Is Logstash Eating My Logs?

UPDATE Feb 5, 2015 – Logstash Is Not Eating My Logs

For the past few days, I’ve been testing different scenarios for sending and receiving messages between computers using logstash. Setting up was straightforward. Using Sysloggen, I’ve been able to send a large number of messages through. Only one concern; I am loosing messages.

I decided to setup a test to understand this issue. I tested sending messages with both RSyslog and Logstash. The difference in messages received between these was insignificant. Both methods of sending messages had the same outcome. The only difference was that RSyslog is lots faster than Logstash as sender, which makes sense.

In these tests that follow, we can see the number of messages received is always off. The results shown are the average from multiple runs for each. All the runs in this post are performed with Sysloggen as follows:

sysloggen -d 192.168.1.43 -f sample.syslog -n 1000 -r 30

Sample syntax above sends 1000 random messages, 30 at a time from sample.syslog file.
In reality, it just picks messages from top to bottom 😉

Sending 1K Messages

Msg/sec From RSyslog From Logstash
20 1003 1005
30 1004 1004
40 998 998
50 993 998
60 1017 996
70 999 996
100 992 1000
200 1001 993
300 1011 1005
400 1002 998

Sending 10K Messages

Msg/sec From RSyslog From Logstash
500 9997 9359
600 10003 10008
700 9998 9156
800 10004 10000
900 9999 10011
1000 10002 9998

Network Adapters
I also did some testing switching network adapters. I changed Ethernet adapters on all VMs from E1000 (Gb/sec) to VMXNET3 (10 Gb/sec). I was also hoping this would allow me to send more messages at a time. This neither improved nor hamper message transfer speed or load. The number of messages lost was similar to the previous test.

Still Stuck
I was getting nowhere. Even thou most messages make their destination, I was always missing some messages at recipient most of the times. Looking at Logstash log in debug mode did not help either.

I decided to manually send an additional message at the end of each run and retest. First, I used Sysloggen to send messages in bulk, then used logger command to send one last message. This way, I would see when the last message made it to its destination (or not). After Sysloggen finished, I waited a few minutes to send the last message.

These are the results. I noted messages per second sent and messages received after Sysloggen had finished. Additionally, I saved the the timestamp for the first and last message. After sending the last message, I did a count again and noted the timestamp for the last message by Sysloggen.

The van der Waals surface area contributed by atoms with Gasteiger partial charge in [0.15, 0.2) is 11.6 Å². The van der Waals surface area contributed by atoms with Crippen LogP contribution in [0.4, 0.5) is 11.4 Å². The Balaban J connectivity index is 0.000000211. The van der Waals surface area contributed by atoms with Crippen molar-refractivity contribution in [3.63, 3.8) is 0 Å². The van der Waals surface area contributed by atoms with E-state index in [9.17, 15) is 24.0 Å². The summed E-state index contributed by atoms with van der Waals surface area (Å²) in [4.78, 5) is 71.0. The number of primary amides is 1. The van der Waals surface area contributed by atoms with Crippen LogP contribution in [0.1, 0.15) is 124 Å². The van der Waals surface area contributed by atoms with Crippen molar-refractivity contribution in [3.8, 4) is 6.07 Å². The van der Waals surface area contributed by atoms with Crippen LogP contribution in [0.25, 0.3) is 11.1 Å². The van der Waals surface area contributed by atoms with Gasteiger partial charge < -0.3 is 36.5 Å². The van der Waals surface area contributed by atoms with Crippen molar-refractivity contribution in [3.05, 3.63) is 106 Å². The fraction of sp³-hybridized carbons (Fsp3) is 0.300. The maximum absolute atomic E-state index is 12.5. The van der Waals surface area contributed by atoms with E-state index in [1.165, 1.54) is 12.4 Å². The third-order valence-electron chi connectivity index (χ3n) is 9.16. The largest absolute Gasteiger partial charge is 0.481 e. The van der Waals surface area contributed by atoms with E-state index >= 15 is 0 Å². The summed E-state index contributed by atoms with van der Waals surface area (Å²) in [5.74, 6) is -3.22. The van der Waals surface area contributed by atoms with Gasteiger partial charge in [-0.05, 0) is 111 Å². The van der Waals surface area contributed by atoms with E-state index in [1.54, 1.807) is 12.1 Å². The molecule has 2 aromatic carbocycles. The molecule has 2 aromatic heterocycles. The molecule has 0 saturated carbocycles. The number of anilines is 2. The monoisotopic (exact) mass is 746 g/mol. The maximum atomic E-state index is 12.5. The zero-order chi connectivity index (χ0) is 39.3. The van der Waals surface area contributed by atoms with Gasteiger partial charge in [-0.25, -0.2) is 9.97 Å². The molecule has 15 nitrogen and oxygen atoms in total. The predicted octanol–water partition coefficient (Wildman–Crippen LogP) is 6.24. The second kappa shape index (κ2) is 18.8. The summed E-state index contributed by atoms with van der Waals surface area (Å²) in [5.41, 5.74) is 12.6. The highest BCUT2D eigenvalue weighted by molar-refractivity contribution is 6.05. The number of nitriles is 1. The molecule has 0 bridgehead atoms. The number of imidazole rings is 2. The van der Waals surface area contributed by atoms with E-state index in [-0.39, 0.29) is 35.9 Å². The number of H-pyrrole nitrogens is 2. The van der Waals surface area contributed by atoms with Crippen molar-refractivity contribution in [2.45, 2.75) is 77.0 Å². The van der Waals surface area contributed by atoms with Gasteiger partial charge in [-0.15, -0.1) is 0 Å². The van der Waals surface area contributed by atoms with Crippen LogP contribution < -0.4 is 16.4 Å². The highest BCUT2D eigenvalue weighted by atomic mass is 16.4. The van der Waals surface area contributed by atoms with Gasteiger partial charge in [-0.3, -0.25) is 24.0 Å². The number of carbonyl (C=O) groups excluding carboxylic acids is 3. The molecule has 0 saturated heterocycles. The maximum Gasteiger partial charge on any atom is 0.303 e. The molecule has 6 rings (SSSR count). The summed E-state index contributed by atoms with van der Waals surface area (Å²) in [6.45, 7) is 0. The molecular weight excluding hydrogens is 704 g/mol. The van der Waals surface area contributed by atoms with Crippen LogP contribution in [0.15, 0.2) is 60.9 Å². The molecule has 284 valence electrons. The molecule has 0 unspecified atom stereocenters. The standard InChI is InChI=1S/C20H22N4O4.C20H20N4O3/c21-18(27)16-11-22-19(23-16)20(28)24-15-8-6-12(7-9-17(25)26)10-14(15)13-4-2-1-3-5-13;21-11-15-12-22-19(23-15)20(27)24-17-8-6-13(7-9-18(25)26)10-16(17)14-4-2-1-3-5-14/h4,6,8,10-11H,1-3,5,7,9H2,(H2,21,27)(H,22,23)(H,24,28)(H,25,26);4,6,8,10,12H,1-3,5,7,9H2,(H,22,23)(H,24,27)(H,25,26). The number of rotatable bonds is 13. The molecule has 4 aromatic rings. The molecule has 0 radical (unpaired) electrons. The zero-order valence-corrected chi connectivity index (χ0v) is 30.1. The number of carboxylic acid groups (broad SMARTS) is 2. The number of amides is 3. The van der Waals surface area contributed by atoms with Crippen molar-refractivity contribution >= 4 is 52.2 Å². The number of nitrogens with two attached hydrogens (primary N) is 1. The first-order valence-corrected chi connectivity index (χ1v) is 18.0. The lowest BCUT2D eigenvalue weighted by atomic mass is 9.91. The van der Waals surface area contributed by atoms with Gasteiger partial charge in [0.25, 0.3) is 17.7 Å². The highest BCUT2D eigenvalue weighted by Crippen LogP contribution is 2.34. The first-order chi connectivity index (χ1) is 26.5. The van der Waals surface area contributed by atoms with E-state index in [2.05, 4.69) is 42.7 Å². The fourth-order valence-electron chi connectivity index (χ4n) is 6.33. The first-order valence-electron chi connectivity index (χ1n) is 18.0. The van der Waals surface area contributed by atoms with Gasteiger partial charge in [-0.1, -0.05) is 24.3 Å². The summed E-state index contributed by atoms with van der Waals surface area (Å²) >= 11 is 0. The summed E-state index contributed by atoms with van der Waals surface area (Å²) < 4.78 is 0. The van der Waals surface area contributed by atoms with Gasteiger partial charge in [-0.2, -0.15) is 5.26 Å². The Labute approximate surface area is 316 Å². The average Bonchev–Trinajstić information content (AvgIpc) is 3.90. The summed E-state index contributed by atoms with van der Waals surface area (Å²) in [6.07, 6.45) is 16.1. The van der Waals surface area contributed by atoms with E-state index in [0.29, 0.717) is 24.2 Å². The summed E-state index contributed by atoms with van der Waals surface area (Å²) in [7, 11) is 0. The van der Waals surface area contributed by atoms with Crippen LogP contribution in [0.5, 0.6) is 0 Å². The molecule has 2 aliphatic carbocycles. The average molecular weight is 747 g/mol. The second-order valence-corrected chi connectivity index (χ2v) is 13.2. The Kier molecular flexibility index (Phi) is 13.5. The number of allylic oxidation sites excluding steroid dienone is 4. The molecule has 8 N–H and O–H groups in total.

I tested sending the last message both from the instance where Sysloggen ran and from a different instance. The results were the same. Regardless of origin, the last message ‘pushed’ the few remaining messages onto their destination.

10K Messages +1

Msg/sec Received time 1rst-last After +1 time
500 10000 6:01 – 6:21 10001 9:14
600 9995 11:40 – 11:57 10001 13:25
700 9994 14:35 – 14:50 10001 15:51
800 9999 16:59 – 17:11 10001 18:16
900 9993 19:22 – 19:33 10001 20:20
1000 9989 21:11 – 17:21 10001 22:26

Interesting. Is the last few messages sent getting ‘stuck’ at Logstash? The scenario tested does not have Logstash as the message sender so there are not any other moving pieces here. The log was still empty of errors. Odd, no message loss, as long as I send an ‘I’m alive’ message at the end.

So Logstash is not eating my logs but…

From this tests, it seems that last number of messages get stuck in Logstash instead of being sent to their final destination (written to file). In a scenario where messages are being produced continuously, this would not be an issue, however, this may not always be the case.

A keep alive message wouldn’t be too hard to add to any implementation and could serve many other purposes as well. I can work with that. As I get a better understanding of how Logstash works, I hope these issues become clear.

A Question Remains Why are the last messages getting stuck?

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